The people who decide to stay in Omelas are able, eventually, to accept the "terrible justice of reality": that their own happiness and the happiness of thousands of others depends upon the abject...

Latest answer posted April 25, 2020, 3:45 pm (UTC)

1 educator answer

The Ones Who Walk Away from Omelas

Both stories take place in a fantasy society which enforces conformity to soul damaging norms. Both stories are didactic, written to teach the reader cautionary lessons about troubling trends in...

Latest answer posted November 8, 2018, 1:30 pm (UTC)

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The Ones Who Walk Away from Omelas

Omelas at first appears to be a perfect Utopian society: beautiful, communitarian, and joyful, with a bright medieval aesthetic and judicious use of whatever aspects of modern technology are needed...

Latest answer posted August 28, 2020, 1:28 pm (UTC)

1 educator answer

The Ones Who Walk Away from Omelas

Ursula K. Le Guin is an award-winning science-fiction and fantasy author, so the tone of the story "The Ones Who Walk Away From Omelas" is poetic, almost as a fable. The opening lines set the...

Latest answer posted April 24, 2012, 2:15 am (UTC)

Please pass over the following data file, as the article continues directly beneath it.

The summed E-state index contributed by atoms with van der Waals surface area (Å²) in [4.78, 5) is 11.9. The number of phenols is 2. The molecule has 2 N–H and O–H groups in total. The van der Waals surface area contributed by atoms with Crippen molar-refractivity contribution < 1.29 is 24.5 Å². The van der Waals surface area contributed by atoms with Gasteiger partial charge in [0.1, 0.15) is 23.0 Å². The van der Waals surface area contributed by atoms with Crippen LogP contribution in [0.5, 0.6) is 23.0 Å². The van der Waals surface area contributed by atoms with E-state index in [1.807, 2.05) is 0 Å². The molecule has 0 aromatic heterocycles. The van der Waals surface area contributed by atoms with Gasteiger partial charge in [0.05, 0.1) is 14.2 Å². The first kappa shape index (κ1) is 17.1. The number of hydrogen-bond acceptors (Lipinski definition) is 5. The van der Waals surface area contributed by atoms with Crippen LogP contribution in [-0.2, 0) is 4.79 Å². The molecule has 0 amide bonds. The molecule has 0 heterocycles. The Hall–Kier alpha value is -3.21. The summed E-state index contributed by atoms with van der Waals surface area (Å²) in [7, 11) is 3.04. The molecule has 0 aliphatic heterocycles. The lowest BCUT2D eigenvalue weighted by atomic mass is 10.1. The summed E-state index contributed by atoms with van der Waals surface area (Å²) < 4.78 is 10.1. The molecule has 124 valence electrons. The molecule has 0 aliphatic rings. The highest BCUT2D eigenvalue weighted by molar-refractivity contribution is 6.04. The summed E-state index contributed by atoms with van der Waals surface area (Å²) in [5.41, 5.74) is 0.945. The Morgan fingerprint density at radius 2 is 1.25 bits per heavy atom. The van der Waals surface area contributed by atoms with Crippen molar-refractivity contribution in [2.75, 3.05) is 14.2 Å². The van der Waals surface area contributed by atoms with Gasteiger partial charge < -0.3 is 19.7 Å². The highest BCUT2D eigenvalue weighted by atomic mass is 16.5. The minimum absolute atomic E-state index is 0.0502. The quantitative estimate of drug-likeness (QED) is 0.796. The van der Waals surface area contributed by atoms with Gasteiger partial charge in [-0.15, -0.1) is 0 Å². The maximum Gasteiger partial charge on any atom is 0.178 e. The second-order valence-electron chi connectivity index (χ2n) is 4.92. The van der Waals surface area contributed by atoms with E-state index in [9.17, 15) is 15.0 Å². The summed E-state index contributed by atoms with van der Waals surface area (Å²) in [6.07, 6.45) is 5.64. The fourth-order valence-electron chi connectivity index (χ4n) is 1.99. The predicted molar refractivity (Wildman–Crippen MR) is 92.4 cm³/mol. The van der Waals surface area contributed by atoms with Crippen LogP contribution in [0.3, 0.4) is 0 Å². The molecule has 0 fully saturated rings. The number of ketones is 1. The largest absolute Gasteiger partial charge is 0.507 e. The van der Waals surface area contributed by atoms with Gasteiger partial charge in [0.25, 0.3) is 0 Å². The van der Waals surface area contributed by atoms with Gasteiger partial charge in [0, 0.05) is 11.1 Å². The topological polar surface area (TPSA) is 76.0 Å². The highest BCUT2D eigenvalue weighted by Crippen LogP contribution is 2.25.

1 educator answer

The Ones Who Walk Away from Omelas

That ambiguities exist in the direction of LeGuin's "The Ones Who Walk Away from Omelas" is apparent as there exist two titles for this story. The second one, "Variations on a theme by William...

Latest answer posted November 20, 2009, 10:07 am (UTC)

1 educator answer

The Ones Who Walk Away from Omelas

In describing the citizens of Omelas, the narrator says, They were not simple folk, you see, though they were happy. But we do not say the words of cheer anymore. All smiles have become archaic....

Latest answer posted June 21, 2018, 2:06 pm (UTC)

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The Ones Who Walk Away from Omelas

This is a very interesting question. Simply put, there is little definitive as to the identity of the narrator. There are some hints that allow for an analysis as to who the narrator could be....

Latest answer posted August 22, 2011, 7:41 pm (UTC)

1 educator answer

The Ones Who Walk Away from Omelas

A paradox can be defined as a situation that has seemingly contradictory features or qualities. When the young townspeople are between eight and twelve and develop a sense of reasoning and...

Latest answer posted August 28, 2020, 11:55 am (UTC)

1 educator answer

The Ones Who Walk Away from Omelas

As the story opens, the narrator invites the reader to imagine Omelas as a beautiful, joyous place. It is filled with festivals, celebrations, and a community of well-fed, well-cared-for citizens...

Latest answer posted August 28, 2020, 11:33 am (UTC)

1 educator answer

The Ones Who Walk Away from Omelas

One way to interpret the symbolic significance of the mistreated child in Ursula K LeGuin’s short story “The Ones Who Walk Away from Omelas” is to see the child as symbolizing the suffering the...

Latest answer posted November 3, 2011, 1:55 pm (UTC)

1 educator answer

The Ones Who Walk Away from Omelas

Considered a political and moral allegory by many, "The Ones Who Walk Away from Omelas" has had as an alternate title, "Variations on a Theme by William James." For, Ursula LeGuin wrote this story...